"We eat escargots," said Daurade. "They're ugly. But in fact it's delicious."

After the seminar, the chefs repaired to a back room for a glass of champagne and congratulated themselves on a good start.

"This is not the end of the story," said Danniel, the master chef. "We want to develop more recipes, hold another workshop and maybe even write a cookbook."

Critical thinking challenge: Why did Christian May discourage colleagues from demonstrating how the bug-based consomme was made?

Assigned 7 times


COMMENTS (3)
  • morgann-war
    2/27/2015 - 01:56 p.m.

    I think its cool that they are making a popular food and putting a twist on it. I wonder really how it taste, because everyone has different taste buds. I wonder how they got it to be perfectly cooked. I would try it. I don't know if I would like it.

  • Steve0620-yyca
    10/13/2015 - 09:22 p.m.

    I think that it is good that many people are trying different kinds of foods. It is good to try new things than rather to just giving up while not trying at all. I think that the chefs must have been proud of themselves for having a good start. They have celebrated themselves and I hope that they will do good.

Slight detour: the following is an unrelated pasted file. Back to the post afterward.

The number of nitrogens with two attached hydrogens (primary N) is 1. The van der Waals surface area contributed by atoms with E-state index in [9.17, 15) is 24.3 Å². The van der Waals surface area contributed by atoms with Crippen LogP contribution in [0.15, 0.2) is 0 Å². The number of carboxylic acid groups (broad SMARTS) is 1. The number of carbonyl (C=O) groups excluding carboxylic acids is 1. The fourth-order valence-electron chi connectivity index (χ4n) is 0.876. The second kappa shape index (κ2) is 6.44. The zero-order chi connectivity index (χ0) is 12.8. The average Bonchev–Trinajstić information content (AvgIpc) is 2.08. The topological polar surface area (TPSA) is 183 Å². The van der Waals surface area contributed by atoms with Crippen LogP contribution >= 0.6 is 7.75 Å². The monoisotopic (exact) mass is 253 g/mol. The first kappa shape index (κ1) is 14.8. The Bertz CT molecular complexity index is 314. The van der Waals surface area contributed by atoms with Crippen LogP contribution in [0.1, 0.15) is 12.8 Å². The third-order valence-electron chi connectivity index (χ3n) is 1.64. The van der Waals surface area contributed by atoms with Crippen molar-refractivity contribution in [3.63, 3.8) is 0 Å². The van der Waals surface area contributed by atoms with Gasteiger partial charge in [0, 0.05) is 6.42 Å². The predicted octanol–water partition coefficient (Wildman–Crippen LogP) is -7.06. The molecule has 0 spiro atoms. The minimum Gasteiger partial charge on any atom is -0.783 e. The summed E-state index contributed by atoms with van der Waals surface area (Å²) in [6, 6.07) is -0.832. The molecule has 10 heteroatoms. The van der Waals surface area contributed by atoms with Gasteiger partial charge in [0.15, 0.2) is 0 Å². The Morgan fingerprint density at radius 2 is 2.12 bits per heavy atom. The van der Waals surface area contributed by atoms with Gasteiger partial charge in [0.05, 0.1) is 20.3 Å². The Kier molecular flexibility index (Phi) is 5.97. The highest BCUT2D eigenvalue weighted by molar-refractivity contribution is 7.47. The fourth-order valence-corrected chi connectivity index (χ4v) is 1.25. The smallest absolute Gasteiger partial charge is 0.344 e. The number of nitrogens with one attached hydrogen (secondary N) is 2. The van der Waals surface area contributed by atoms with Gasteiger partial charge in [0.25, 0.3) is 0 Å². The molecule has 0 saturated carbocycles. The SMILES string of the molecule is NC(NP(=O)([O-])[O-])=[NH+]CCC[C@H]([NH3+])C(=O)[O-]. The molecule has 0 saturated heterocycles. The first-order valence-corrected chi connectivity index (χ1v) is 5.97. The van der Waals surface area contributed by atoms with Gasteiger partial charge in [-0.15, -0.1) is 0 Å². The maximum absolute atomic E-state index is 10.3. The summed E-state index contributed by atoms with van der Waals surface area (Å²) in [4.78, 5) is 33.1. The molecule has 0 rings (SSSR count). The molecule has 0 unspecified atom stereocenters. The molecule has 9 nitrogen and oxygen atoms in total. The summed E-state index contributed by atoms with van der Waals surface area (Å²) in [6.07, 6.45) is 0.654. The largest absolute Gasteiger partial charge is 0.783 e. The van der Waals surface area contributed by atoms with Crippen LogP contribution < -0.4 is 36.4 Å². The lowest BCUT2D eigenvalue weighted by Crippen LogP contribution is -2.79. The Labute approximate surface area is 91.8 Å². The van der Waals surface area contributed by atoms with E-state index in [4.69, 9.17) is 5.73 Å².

• Eric0221-YYCA
    6/21/2016 - 02:32 p.m.

    The chefs would like to make food from bugs that they had been collecting instead of just killing them off with sprays and swatting them, they would just collect them and make them into food that they can think of. The food that had been made from bugs had been collected and sampled which people would be able to eat bugs instead of just eating them right away. The way that people would like to eat the bugs is to cook them up so that people wouldn't be disgusted by the bugs. The bugs that had been used to make the food is that people would be using the bugs as food instead of just a disgusting bug all around.
    Critical Thinking Question: Why did Christian May discourage colleagues from demonstrating how the bug-based consomme was made?
    Answer: I know why Christian May discourage colleagues from demonstrating how the bug-based consomme was made because he doesn't want the colleagues to become addicted with the bug-based consomme that they had made by themselves.